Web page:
A quantum computer is a new type of device that could harness the power of quantum superposition, quantum entanglement, and quantum interference to dramatically reduce computation time for challenging problems. So far, quantum computational operations have only been realized in systems with a small number of quantum bits (qubits). The difficulty is that qubits are very sensitive to noise in their environment, which causes them to lose their quantum properties before there is enough time to perform any calculations. One way to improve the qubits is to develop new designs, using new materials and more refined fabrication techniques. A complimentary approach is to actively counteract the negative influence of the noise by applying a sequence of control pulses to the qubits, which decouples them from the noisy environment. This project will develop and implement such dynamical decoupling techniques for systems with coupled qubits, with the goal of further improving qubit performance and reducing error rates in multi-qubit systems.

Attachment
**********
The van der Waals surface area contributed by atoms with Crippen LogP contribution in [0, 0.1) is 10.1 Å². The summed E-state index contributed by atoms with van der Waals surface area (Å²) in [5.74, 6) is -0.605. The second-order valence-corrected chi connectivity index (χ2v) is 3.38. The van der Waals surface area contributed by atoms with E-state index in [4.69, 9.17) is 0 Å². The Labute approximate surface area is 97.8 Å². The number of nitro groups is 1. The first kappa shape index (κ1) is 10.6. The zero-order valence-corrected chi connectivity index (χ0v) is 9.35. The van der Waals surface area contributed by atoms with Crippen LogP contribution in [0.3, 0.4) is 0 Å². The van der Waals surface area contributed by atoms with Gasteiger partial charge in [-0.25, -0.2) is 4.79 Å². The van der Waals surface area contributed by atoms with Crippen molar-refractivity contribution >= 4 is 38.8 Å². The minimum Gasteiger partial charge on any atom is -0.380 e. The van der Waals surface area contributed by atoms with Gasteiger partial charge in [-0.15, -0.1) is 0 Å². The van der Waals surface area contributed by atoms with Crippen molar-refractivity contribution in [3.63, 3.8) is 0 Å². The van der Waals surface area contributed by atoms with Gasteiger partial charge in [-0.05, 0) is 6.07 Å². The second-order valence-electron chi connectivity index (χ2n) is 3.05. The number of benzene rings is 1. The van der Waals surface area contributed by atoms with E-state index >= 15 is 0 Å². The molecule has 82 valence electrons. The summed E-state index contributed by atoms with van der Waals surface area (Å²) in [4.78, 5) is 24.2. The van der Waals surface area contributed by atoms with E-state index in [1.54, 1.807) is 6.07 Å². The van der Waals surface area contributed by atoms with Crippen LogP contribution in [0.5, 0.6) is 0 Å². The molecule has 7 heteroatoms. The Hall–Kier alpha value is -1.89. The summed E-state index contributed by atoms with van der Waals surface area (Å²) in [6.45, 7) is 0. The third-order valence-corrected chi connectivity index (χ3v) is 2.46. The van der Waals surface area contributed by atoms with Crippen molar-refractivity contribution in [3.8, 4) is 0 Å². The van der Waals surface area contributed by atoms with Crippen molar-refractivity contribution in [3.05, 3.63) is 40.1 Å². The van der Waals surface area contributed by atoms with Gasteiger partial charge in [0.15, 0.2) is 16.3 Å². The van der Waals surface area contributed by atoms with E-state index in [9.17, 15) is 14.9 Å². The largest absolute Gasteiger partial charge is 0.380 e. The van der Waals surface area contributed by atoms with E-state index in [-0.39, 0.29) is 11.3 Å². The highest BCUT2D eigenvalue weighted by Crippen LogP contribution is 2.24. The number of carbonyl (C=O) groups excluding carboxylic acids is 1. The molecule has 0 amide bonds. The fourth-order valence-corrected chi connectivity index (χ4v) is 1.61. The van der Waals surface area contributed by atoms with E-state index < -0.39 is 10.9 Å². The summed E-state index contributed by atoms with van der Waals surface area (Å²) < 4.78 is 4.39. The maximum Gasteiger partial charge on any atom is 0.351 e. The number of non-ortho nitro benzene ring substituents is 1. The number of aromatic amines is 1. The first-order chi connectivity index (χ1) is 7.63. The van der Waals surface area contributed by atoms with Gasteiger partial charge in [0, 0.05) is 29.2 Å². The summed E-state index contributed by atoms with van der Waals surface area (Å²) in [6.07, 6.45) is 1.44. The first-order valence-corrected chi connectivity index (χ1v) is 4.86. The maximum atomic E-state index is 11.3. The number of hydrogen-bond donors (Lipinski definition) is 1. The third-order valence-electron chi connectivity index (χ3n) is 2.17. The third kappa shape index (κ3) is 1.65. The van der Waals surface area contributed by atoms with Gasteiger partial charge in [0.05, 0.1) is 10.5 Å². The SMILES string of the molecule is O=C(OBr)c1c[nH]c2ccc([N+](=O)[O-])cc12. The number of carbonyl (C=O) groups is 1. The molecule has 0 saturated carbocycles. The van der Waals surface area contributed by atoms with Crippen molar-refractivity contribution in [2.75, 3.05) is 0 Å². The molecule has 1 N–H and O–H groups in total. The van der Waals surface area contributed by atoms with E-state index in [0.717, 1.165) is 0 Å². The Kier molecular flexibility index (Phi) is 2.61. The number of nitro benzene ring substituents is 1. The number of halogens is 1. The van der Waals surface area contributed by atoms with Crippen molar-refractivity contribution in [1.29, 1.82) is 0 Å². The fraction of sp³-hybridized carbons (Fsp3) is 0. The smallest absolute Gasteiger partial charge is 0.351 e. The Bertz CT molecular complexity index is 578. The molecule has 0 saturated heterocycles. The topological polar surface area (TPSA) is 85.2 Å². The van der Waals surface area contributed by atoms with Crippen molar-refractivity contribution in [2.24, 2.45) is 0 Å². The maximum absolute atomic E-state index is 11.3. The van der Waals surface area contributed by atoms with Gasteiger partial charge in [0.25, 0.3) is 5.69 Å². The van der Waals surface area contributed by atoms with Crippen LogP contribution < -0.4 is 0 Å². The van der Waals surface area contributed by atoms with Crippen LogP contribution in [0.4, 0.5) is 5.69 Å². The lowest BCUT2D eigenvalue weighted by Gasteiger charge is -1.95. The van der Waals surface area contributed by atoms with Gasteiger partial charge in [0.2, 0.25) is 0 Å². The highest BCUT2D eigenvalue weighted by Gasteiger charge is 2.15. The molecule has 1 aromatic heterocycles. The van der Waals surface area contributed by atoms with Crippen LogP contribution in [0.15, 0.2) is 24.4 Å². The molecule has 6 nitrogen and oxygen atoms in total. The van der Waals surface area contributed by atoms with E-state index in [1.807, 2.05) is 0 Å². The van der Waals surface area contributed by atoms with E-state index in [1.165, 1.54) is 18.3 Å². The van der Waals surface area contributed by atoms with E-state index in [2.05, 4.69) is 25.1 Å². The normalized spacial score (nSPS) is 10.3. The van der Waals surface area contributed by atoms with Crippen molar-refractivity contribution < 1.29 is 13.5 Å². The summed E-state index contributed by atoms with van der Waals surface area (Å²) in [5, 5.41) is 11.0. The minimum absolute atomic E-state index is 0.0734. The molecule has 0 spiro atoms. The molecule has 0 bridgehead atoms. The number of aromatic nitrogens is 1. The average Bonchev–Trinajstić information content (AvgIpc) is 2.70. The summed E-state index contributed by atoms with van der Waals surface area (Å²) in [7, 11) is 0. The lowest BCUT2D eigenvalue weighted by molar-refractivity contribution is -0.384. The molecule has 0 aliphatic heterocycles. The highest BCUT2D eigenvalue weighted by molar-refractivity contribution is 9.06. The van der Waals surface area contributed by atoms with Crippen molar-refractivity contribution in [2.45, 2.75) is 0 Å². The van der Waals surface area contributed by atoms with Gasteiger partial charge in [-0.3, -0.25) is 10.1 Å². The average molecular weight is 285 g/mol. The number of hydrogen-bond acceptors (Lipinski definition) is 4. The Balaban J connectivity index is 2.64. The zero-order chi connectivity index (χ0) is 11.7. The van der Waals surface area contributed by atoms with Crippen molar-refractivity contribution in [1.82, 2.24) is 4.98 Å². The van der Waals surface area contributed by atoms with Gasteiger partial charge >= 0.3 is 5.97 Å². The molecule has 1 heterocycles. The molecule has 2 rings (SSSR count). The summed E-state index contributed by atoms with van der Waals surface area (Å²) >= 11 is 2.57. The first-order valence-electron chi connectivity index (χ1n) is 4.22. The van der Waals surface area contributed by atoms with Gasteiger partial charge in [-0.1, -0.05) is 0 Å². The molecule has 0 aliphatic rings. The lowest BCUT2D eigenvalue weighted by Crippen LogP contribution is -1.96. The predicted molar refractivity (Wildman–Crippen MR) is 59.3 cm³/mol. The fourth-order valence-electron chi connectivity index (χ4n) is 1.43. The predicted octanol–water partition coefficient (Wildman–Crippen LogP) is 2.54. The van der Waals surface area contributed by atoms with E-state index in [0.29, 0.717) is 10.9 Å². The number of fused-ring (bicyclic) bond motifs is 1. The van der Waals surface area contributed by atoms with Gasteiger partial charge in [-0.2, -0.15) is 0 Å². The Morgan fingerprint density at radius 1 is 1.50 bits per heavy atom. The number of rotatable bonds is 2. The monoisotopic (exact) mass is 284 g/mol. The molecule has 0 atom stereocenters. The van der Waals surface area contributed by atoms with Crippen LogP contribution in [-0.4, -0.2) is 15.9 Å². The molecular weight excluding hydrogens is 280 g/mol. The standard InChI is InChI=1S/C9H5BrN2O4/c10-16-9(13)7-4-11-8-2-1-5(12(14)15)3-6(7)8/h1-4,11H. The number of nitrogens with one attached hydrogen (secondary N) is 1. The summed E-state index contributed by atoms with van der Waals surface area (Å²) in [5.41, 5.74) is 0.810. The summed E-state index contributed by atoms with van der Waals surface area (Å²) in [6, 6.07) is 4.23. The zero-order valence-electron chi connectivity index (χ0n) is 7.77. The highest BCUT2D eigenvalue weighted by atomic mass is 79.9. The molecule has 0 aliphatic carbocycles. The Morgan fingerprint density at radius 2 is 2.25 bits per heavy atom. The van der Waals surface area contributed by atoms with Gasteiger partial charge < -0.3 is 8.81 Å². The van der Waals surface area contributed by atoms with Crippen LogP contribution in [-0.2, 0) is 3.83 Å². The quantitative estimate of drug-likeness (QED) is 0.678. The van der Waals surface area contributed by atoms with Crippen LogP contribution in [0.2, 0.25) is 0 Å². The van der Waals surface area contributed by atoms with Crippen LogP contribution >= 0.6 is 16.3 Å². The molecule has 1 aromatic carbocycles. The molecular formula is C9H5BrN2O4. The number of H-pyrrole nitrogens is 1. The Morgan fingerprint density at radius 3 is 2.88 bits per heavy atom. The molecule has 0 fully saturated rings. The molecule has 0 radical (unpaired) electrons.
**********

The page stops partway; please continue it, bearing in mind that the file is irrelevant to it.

Any realistic quantum computer will need to implement error correction algorithms, so that residual errors can be handled as they occur. There exist several proposals for implementing quantum error correction, but common to protocols is that they put stringent requirements on the allowed error rate for performing single and multi-qubit gate operations. Even though contemporary qubit designs are close to threshold for certain protocols, it is important to realize that most quantum error correction protocols assume that the errors of individual qubits are uncorrelated, which is an oversimplification for most physical qubit systems. This project will focus on quantifying correlated noise in multi-qubit systems, which will be key for the development of more efficient quantum error correction protocols. In addition, this team will develop novel qubit control sequences for dynamically improving both qubit relaxation and dephasing times by reducing the number of quasiparticles close to the device.

National Science Foundation (NSF)
Division of Physics (PHY)
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Alexander Cronin
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Massachusetts Institute of Technology
United States
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